In the late sixteen hundreds, the fear of witchcraft was a major concern amongst
New Englanders. Arthur Miller’s book, The Crucible, tells the story of a town’s
obsession with accusing innocent people of witchcraft. All the accusers were young
females who claimed they were attacked by demonic specters. Members of the
community supposedly sent out these evil spirits, but in reality, the girls were doing it as
sport. One such person accused was Elizabeth Proctor, wife of John Proctor, known
throughout the community to be a noble woman. Throughout the book Elizabeth proves
to be a moral, cold, and determined.
Elizabeth’s moral character proves to be an important factor all through the book. She gives people in the play and people today the example on how to treat others when she said, “I have sins of my own to count.” (Miller 137) People can’t go around judging others and not check themselves and be rightly so to judge. Before she knew of this she said, “I have read my heart”. (Miller 137). She was angry at John, but she had to examine herself first to see if she even has the right to do so. After telling John these things, she eventually got to John as he contemplated confession. John rejected and her moral sense triumphed over all the lies.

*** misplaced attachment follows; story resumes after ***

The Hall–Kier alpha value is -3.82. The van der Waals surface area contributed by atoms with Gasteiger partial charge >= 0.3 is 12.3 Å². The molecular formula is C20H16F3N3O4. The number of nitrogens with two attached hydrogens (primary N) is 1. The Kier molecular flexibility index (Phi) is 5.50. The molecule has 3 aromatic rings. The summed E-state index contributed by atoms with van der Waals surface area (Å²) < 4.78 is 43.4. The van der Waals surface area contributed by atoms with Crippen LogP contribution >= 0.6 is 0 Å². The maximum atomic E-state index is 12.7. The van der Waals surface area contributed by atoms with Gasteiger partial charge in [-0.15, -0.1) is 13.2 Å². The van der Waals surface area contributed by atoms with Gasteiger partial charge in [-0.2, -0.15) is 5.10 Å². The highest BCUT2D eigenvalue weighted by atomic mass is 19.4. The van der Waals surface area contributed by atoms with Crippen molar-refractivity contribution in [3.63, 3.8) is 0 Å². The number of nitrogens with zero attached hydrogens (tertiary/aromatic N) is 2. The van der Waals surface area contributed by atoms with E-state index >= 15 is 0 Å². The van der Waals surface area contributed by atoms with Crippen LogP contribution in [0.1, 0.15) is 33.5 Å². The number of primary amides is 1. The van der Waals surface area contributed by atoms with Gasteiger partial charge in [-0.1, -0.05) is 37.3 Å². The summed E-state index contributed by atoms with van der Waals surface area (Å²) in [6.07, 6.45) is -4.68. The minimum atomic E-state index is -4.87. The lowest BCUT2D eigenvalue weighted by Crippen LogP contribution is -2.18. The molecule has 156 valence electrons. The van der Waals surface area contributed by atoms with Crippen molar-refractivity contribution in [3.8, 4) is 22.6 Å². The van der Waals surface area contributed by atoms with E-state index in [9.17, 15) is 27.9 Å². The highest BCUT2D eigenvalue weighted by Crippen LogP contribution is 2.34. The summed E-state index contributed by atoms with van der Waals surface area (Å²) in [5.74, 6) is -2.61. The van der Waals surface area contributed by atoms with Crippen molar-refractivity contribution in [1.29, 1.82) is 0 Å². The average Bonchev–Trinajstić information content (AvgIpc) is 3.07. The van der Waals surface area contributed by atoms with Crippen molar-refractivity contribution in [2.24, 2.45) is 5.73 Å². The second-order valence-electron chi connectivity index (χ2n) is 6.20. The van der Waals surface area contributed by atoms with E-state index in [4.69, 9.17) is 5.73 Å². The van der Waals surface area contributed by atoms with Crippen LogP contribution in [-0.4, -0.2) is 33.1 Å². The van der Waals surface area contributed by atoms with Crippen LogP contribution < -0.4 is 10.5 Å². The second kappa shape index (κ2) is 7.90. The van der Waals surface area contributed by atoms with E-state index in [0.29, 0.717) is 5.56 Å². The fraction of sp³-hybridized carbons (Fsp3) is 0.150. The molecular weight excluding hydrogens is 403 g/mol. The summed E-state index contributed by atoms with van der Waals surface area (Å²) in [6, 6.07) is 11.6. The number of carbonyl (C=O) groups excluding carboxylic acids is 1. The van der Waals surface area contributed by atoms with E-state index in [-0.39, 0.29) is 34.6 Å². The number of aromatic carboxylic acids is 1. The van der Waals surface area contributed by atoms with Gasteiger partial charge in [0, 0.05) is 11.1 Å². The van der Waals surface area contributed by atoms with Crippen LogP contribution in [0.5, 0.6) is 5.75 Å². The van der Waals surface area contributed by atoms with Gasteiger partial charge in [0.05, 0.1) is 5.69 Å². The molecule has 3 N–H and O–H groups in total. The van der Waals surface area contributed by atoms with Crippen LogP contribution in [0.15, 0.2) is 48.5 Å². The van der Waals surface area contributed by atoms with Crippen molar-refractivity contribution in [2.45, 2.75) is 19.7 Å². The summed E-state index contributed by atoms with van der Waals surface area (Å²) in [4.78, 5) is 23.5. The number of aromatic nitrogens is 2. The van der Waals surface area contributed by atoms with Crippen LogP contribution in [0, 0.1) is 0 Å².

Elizabeth was a strong, cold woman. She knew of John’s lechery with Abigail, who was their servant at the time, while she w...
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